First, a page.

Number 10 portrays the spate of apparent concessions to Labour as pragmatism. The new mantra for Tory spin doctors when they are accused of stealing Labour’s ideas is: “We will take the steak and leave them the gristle.”  They point out that Tony Blair, still described as “the master” by the Cameron-Osborne gang if not in his own party, neutralised Labour’s weaknesses to clear his path to power in 1997.   “New Labour called it ‘clearing the undergrowth.’ That’s what we are doing now,” said one Tory minister.

Backbench Tories are not convinced.  Mr Cameron has upset modernisers by reportedly pledging to “get rid of all the green crap” from energy bills. He has angered right-wingers by intervening in areas like energy after initially attacking Labour for doing so.  A Cameron aide dismissed that criticism, saying: “All governments intervene and regulate markets.  We have never been in favour of laissez faire capitalism.”

Labour senses not only a tactical triumph on energy prices but a much more significant strategic one. Michael Dugher, the shadow Cabinet Office minister in charge of Labour’s communications, said yesterday: “David Cameron's poor imitation of Ed Miliband's cost of living agenda won't convince a country who know Conservative modernisation is over.  Labour has set the agenda because we know that hardworking households are still hurting.”

Team Miliband also dares to hope that the Tory U-turns signal that the intellectual tide is turning in Labour’s favour. Mr Miliband’s unique selling point has been his call for a new economic settlement to replace the “broken” system introduced by Margaret Thatcher.  That will require more state intervention. “Tory ministers have accused Labour of  revivalist Marxism, economic illiteracy and policy gimmickry,” said Lord (Stewart) Wood, a Shadow Cabinet member and one of Mr Miliband’s closest advisers. “It now seems clear they are planning to poach it. This might seem like smart politics when your opponent is more in tune with the public than you are. The problem is that without the intellectual underpinning of an analysis of what is wrong with our economy, the public will see it for what it is: tactical manoeuvres that are not rooted in a governing project.”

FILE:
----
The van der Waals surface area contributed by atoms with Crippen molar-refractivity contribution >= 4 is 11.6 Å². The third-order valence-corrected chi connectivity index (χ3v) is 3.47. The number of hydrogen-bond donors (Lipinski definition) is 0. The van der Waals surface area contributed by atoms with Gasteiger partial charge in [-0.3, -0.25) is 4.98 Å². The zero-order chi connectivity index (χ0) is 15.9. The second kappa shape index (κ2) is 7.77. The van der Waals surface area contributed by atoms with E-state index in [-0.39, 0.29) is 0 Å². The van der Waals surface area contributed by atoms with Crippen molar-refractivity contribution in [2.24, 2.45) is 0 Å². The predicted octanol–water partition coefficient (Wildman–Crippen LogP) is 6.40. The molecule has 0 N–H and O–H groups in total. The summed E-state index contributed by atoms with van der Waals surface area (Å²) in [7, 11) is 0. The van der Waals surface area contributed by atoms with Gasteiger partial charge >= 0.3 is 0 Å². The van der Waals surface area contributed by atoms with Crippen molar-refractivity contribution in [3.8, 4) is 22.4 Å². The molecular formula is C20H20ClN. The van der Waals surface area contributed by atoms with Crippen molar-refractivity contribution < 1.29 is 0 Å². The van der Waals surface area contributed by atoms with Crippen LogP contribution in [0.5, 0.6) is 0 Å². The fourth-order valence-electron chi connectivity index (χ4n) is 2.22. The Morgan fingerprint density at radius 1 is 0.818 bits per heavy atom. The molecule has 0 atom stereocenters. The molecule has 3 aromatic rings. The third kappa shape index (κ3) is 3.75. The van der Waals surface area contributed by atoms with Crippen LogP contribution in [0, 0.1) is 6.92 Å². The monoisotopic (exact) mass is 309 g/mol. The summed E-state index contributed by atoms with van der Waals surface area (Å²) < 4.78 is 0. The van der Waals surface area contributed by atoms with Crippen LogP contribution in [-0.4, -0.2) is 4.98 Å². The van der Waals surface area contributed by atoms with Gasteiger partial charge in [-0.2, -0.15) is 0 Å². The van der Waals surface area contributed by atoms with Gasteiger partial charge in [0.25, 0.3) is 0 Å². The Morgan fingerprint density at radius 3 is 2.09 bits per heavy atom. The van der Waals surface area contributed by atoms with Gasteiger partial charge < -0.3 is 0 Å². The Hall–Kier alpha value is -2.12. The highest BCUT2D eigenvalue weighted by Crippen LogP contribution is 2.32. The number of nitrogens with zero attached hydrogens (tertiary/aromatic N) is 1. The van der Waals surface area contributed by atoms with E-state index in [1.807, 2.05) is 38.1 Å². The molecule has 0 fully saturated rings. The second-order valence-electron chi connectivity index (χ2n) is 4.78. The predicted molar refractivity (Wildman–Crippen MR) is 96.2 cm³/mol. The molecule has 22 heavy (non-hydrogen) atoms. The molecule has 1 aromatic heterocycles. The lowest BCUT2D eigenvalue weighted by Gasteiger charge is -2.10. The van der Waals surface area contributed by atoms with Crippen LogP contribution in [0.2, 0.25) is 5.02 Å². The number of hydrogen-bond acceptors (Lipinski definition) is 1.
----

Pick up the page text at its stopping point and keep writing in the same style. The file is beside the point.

The Tories insist that most voters are not interested in Mr Miliband’s intellectual games, and will welcome the letters they will soon receive from their energy companies saying their bills will be cut by £50 thanks to government action.

Inside the Coalition, Lib Dems do not detect any sea change in the Tories’ philosophy – more an outbreak of common sense.  Nick Clegg had to fight off an attempt by six Tory Cabinet ministers to dilute his plans for flexible parental leave. And the Tories are quite happy to steal Lib Dem  as well as Labour ideas – notably  the £10,000-a-year personal tax allowance that takes effect next April, Mr Clegg’s flagship policy at the last election.

With money tight, Mr Osborne will not have many new rabbits to pull out of his hat.  The real test is whether it does enough to move the political debate on from Mr Miliband’s favoured “cost of living” agenda.  So it is a big moment. “We need to draw a line and move on,” one ministerial ally of the Chancellor admitted on Tuesday.  “George has got to change the music”.




“I know you want to live in some sort of Marxist universe where you can control these things but you need a basic lesson in economics” – David Cameron to Ed Miliband, Prime Minister’s Questions, October 9


“All customers in Britain are going to see an average of £50 coming off their bills. That's good news for British families, good news for the cost of living and I think that should be welcomed” – David Cameron, speaking in China on Monday



“Simply introducing a cap might have the effect of pushing a lot of people into a completely unregulated black economy” – George Osborne, March 2012


“We want markets that work for people; we are stepping in where government needs to step in,” George Osborne, announcing a cap, November 25



"I would love to take everyone out of their first £10,000 of income tax, Nick...We cannot afford it" – David Cameron,   leaders’ TV debate, 2010 election


“We are increasing to £10,000 the amount you can earn before you pay a penny of income tax. That is a real achievement, delivered in Budget after Budget by a Conservative Chancellor of the Exchequer” – George Osborne, speech to Tory conference September 30 (2013)